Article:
Call it another weekend surprise, as Swiss banking giant UBS bought out crumbling 167-year-old Credit Suisse for a $3 billion rescue — that, as Morningstar notes, might have been a bargain last week, but this week, who knows?
With this latest shakeup, it’s a good time to ask what the potential impact on commercial real estate might be.
At the end of its 2022 fiscal year, Credit Suisse held about $27.5 billion in real estate loans, down from $30.8 billion in 2021 and $31.4 billion in 2020, based on the bank’s annual reports. The 2022 sum was 9.4% of its total loan portfolio and 21.4% of the corporate and institutional loans, although some related loans like construction could be listed under another subcategory. The residential mortgage category is far larger, at $116.1 billion.
UBS also holds significant commercial and industrial loans according to its annual reports. In 2022, the collection was $25.3 billion out of $367.2 billion loans secured by collateral, or about 6.9%. Similar to Credit Suisse, the amount in residential mortgages held was much larger at $172.7 billion.
The acquisition would represent a total of $42.8 billion in commercial real estate lending and nearly $288.8 billion in residential mortgages.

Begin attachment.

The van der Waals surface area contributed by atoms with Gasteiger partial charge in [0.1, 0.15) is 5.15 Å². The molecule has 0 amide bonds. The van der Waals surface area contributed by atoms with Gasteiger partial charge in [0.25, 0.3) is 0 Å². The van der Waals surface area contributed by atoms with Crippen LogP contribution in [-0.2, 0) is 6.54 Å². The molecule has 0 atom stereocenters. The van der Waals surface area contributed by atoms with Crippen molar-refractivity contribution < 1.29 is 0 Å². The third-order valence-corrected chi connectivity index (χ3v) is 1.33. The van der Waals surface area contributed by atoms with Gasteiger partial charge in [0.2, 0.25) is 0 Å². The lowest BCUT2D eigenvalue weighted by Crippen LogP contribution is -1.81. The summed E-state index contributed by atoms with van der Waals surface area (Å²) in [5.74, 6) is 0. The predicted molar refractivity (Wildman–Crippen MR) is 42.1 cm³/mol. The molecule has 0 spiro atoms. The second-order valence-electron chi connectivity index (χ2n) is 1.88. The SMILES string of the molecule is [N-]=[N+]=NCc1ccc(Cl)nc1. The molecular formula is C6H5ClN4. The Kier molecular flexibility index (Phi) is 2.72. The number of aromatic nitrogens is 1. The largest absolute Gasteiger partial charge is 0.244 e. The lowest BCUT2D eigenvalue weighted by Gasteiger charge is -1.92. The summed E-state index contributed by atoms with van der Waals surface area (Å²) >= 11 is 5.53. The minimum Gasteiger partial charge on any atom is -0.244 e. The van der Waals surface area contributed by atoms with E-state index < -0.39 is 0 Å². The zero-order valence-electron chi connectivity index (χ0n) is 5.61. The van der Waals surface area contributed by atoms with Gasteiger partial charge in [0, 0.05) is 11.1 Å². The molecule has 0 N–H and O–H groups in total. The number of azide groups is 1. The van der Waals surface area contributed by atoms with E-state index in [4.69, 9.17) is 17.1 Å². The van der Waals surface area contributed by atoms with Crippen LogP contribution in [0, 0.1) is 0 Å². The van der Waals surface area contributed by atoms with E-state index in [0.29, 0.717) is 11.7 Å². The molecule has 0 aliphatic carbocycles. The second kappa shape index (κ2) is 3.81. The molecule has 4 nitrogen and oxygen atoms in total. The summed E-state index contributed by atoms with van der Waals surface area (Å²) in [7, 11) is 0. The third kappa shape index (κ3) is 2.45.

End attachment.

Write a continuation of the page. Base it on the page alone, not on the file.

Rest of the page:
Credit Suisse had faced many questions about its practices and stability for years. As UBS Chairman Colm Kelleher said in a statement, “This acquisition is attractive for UBS shareholders but let us be clear, as far as Credit Suisse is concerned, this is an emergency rescue. We have structured a transaction which will preserve the value left in the business while limiting our downside exposure. Acquiring Credit Suisse’s capabilities in wealth, asset management and Swiss universal banking will augment UBS’s strategy of growing its capital-light businesses.”
“Capital-light businesses” suggests a direction of offering services that don’t require as much capital investment — raising a question of whether the new entity might deemphasize CRE lending. However, in its 2022 annual report, UBS included residential mortgage loans and commercial real estate business in the category of global wealth management and that both residential and commercial real estate activity had grown.
There have been recent big changes to Credit Suisse’s potential contribution, as Morningstar equity analyst Johann Scholtz suggests.
“Credit Suisse likely experienced significant net outflows of client assets last week, eroding its revenue base,” Scholtz wrote. But Morningstar calculates that UBS cost savings targets would cut Credit Suisse operating expenses by 60%. “The challenge for UBS will be to keep revenue attrition to a minimum during the restructuring period,” Scholtz added.
In addition, Swiss regulators are providing about $27 billion in downside protection, with the Swiss central bank ready to aid in liquidity, which “should ensure that UBS’ wholesale funding costs remain in check.”